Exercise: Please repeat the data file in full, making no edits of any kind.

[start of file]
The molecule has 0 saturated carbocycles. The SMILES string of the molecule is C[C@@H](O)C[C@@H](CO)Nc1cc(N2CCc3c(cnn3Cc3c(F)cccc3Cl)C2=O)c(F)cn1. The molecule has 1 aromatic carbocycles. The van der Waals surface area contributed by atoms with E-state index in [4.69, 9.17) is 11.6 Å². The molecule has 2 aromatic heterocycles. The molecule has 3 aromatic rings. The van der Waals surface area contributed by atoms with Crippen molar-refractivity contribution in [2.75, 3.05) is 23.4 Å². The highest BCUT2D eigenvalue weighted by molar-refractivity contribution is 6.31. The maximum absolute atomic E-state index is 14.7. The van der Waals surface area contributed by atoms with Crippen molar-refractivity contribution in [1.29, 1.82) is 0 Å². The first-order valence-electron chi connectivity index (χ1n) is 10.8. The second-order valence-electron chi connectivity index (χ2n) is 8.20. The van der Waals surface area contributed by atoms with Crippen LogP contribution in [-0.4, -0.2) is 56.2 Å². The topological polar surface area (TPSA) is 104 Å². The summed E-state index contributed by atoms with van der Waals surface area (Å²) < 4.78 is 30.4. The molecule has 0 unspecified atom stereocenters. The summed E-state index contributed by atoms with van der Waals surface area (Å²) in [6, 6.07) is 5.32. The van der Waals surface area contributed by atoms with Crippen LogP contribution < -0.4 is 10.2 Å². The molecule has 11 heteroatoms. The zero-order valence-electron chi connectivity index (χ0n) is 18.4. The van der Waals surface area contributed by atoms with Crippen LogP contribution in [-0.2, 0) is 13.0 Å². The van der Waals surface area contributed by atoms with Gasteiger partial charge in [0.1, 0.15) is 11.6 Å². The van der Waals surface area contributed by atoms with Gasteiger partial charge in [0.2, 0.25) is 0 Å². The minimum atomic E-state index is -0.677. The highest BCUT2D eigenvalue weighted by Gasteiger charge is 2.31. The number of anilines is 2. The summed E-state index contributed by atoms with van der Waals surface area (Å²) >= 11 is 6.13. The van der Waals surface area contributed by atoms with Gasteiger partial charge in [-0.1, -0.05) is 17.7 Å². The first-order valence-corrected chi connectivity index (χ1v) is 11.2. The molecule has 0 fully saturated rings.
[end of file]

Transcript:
The molecule has 0 saturated carbocycles. The SMILES string of the molecule is C[C@@H](O)C[C@@H](CO)Nc1cc(N2CCc3c(cnn3Cc3c(F)cccc3Cl)C2=O)c(F)cn1. The molecule has 1 aromatic carbocycles. The van der Waals surface area contributed by atoms with E-state index in [4.69, 9.17) is 11.6 Å². The molecule has 2 aromatic heterocycles. The molecule has 3 aromatic rings. The van der Waals surface area contributed by atoms with Crippen molar-refractivity contribution in [2.75, 3.05) is 23.4 Å². The highest BCUT2D eigenvalue weighted by molar-refractivity contribution is 6.31. The maximum absolute atomic E-state index is 14.7. The van der Waals surface area contributed by atoms with Crippen molar-refractivity contribution in [1.29, 1.82) is 0 Å². The first-order valence-electron chi connectivity index (χ1n) is 10.8. The second-order valence-electron chi connectivity index (χ2n) is 8.20. The van der Waals surface area contributed by atoms with Crippen LogP contribution in [-0.4, -0.2) is 56.2 Å². The topological polar surface area (TPSA) is 104 Å². The summed E-state index contributed by atoms with van der Waals surface area (Å²) < 4.78 is 30.4. The molecule has 0 unspecified atom stereocenters. The summed E-state index contributed by atoms with van der Waals surface area (Å²) in [6, 6.07) is 5.32. The van der Waals surface area contributed by atoms with Crippen LogP contribution < -0.4 is 10.2 Å². The molecule has 11 heteroatoms. The zero-order valence-electron chi connectivity index (χ0n) is 18.4. The van der Waals surface area contributed by atoms with Crippen LogP contribution in [-0.2, 0) is 13.0 Å². The van der Waals surface area contributed by atoms with Gasteiger partial charge in [0.1, 0.15) is 11.6 Å². The van der Waals surface area contributed by atoms with Gasteiger partial charge in [0.2, 0.25) is 0 Å². The minimum atomic E-state index is -0.677. The highest BCUT2D eigenvalue weighted by Gasteiger charge is 2.31. The number of anilines is 2. The summed E-state index contributed by atoms with van der Waals surface area (Å²) >= 11 is 6.13. The van der Waals surface area contributed by atoms with Gasteiger partial charge in [-0.1, -0.05) is 17.7 Å². The first-order valence-corrected chi connectivity index (χ1v) is 11.2. The molecule has 0 fully saturated rings.